January 10, 2023
3 min read
Food nutrition, nursing and pre-med students at a higher education institute reported inadequate training about food allergies, according to a letter published in Annals of Allergy, Asthma & Immunology.
Multidisciplinary health care professionals such as physicians, nurses and dietitians generally do not have adequate training in food allergy management despite often caring for these patients, Wan Shen, PhD, RDN, LD, assistant professor in the food and nutrition program, department of public and allied health, Bowling Green State University, and colleagues wrote in the letter.
To better assess the knowledge of students who intend to become these health care professionals, the researchers surveyed 32 food and nutrition majors, 28 nursing majors and 17 pre-med majors (87% women; 85.7% white; 90.9% aged 18-25 years. ; 61.9% sophomores or juniors) between Nov. 1 and 14, 2021, from a regional higher education institute in the Midwestern United States.
The assessment used the Chicago Food Allergy Research Surveys, which were designed for the public and for parents of children with food allergies. Knowledge domains in the surveys included definition and diagnosis, symptoms and severity, triggers and environmental risk, perceptions of susceptibility and prevalence, treatment, and policy issue.
Overall, 71.4% of these students had never been diagnosed with a food allergy, nor had they ever lived with someone with a food allergy. Also, 27.3% had received previous education or training about food allergies, including 37.5% of the food and nutrition, 25% of the nursing and 11.8% of the pre-med students.
Using the three-way analysis of variance F-test, researchers found that prior training (P < .05) and years in the program (P < .05) had significant main effects on food allergy knowledge, whereas life experience (P = .08) had a marginally significant main effect.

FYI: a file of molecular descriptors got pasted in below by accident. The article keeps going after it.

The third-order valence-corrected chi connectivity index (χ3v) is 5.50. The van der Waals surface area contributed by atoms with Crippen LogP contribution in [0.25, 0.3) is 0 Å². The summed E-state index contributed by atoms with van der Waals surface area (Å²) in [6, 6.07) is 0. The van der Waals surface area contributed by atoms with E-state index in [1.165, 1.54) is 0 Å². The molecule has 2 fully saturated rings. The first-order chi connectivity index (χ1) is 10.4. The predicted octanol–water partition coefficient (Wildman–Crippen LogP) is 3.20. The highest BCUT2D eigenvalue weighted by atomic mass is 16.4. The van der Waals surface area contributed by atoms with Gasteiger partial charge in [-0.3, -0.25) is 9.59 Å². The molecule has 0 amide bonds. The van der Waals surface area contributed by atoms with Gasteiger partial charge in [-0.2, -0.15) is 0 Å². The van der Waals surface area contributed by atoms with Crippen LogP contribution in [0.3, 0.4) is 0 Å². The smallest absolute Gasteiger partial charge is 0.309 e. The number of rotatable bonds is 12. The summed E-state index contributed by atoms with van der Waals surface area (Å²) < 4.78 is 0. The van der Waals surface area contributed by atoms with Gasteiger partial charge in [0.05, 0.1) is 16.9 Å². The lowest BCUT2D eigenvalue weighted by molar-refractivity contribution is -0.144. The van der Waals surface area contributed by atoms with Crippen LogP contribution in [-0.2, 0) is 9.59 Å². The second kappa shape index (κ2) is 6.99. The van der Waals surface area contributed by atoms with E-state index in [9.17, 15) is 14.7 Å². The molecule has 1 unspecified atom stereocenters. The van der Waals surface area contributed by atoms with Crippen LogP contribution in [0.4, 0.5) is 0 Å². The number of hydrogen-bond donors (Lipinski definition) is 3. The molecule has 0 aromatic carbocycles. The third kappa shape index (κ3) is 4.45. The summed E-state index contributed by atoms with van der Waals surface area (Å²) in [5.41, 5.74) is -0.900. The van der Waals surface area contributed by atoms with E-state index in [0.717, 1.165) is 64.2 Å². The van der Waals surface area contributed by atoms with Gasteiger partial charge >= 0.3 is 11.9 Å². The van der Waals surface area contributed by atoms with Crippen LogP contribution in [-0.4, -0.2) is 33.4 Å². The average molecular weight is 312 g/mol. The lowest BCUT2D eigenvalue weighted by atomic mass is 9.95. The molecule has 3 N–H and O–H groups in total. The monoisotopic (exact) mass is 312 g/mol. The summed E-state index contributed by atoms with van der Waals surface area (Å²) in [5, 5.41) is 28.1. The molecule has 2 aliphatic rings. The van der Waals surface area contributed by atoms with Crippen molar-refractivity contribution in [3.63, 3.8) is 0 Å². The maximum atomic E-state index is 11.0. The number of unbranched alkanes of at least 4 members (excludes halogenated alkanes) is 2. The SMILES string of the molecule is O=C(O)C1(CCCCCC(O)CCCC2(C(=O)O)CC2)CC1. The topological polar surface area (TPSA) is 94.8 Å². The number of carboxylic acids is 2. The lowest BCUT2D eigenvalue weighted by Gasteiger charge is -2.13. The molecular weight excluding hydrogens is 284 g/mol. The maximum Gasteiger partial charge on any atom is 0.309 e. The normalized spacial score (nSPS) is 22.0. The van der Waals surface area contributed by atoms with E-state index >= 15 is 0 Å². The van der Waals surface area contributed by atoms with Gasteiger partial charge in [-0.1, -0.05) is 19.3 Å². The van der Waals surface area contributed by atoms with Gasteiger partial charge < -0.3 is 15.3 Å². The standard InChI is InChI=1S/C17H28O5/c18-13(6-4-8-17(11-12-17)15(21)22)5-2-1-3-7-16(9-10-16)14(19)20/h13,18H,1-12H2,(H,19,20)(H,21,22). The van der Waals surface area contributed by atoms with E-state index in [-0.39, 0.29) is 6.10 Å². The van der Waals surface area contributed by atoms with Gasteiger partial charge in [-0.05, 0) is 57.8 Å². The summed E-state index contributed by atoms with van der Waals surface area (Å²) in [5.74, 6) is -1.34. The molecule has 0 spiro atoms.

The average score for food allergy knowledge for all the participants was 67.2%, including 71.3% for the food and nutrition students, 62.7% for the nursing students and 67% for the pre-med students, with major showing a significant effect on these average. scores using the three-way analysis of variance F-test (P < .05).
The weakest knowledge domain in the study was perceptions of susceptibility and prevalence, with less than 6% aware that more than 75% of children with milk allergies can outgrow their allergy, and less than 9% aware that teenagers are at higher risk for fatalities due to to food allergy than children.
According to the researchers, these results are concerning because families that know their children could outgrow their allergies could experience reduced anxiety, whereas knowledge about risky behavior could help parents better protect their teenagers.
The researchers also asked participants to identify the top nine food allergens, including sesame seeds, with only 28.6% correctly identifying the eight top allergens. Half of these respondents who got the top eight allergens right also identified sesame as the newest addition to the list of top allergens.
When asked to respond “yes,” “no” or “I don’t know” to the statement, “Early introduction of allergenic foods to infants starting 4-6 months can prevent food allergies,” 46.4% of the nursing students, 81.2. % of the food and nutrition students and 76.5% of the pre-med students correctly said that early introduction of allergenic food into infant diets could have benefits.
Participants further were asked to share their opinions about how food allergies were covered in their curriculum and how they preferred to learn about the topic.
Overall, 77.9% of the participants would support the addition of courses or training specific to food allergies into their curriculum. Preferred means for learning about food allergies in the future included the internet/email (42.9%), television (28.6%) and handouts/brochures (15.6%).
These findings should inform the design of modules about food allergy in undergraduate and continuing education courses, the researchers wrote, adding that standardized curricula and competency skillsets as well as hands-on experience are crucial in training.
Although food allergy training appeared inadequate, the researchers added, future research into such training should include larger and more geographically diverse samples, evaluation of respondent bias and assessment of participants’ previous work for stronger findings.